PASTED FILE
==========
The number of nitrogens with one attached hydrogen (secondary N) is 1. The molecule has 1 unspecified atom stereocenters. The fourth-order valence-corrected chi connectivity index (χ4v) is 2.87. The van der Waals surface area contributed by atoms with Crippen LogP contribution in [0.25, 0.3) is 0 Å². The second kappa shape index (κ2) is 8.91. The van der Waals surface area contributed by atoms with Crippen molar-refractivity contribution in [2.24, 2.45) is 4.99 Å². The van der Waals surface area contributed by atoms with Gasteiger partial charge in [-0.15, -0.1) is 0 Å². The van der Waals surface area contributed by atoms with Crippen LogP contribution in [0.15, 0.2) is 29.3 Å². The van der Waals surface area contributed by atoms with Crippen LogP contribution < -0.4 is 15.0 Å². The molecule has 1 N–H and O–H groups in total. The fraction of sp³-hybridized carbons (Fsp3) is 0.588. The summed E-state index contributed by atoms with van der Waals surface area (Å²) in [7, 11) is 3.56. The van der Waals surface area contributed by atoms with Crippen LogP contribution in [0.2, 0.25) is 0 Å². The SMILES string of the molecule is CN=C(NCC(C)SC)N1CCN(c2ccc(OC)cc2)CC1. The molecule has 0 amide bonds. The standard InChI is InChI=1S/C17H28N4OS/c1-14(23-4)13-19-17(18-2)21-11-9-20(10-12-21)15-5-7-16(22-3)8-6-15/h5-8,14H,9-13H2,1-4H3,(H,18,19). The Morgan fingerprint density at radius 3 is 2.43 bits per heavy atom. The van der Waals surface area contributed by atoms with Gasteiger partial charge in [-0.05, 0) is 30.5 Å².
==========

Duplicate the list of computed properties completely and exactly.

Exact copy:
The number of nitrogens with one attached hydrogen (secondary N) is 1. The molecule has 1 unspecified atom stereocenters. The fourth-order valence-corrected chi connectivity index (χ4v) is 2.87. The van der Waals surface area contributed by atoms with Crippen LogP contribution in [0.25, 0.3) is 0 Å². The second kappa shape index (κ2) is 8.91. The van der Waals surface area contributed by atoms with Crippen molar-refractivity contribution in [2.24, 2.45) is 4.99 Å². The van der Waals surface area contributed by atoms with Gasteiger partial charge in [-0.15, -0.1) is 0 Å². The van der Waals surface area contributed by atoms with Crippen LogP contribution in [0.15, 0.2) is 29.3 Å². The van der Waals surface area contributed by atoms with Crippen LogP contribution < -0.4 is 15.0 Å². The molecule has 1 N–H and O–H groups in total. The fraction of sp³-hybridized carbons (Fsp3) is 0.588. The summed E-state index contributed by atoms with van der Waals surface area (Å²) in [7, 11) is 3.56. The van der Waals surface area contributed by atoms with Crippen LogP contribution in [0.2, 0.25) is 0 Å². The SMILES string of the molecule is CN=C(NCC(C)SC)N1CCN(c2ccc(OC)cc2)CC1. The molecule has 0 amide bonds. The standard InChI is InChI=1S/C17H28N4OS/c1-14(23-4)13-19-17(18-2)21-11-9-20(10-12-21)15-5-7-16(22-3)8-6-15/h5-8,14H,9-13H2,1-4H3,(H,18,19). The Morgan fingerprint density at radius 3 is 2.43 bits per heavy atom. The van der Waals surface area contributed by atoms with Gasteiger partial charge in [-0.05, 0) is 30.5 Å².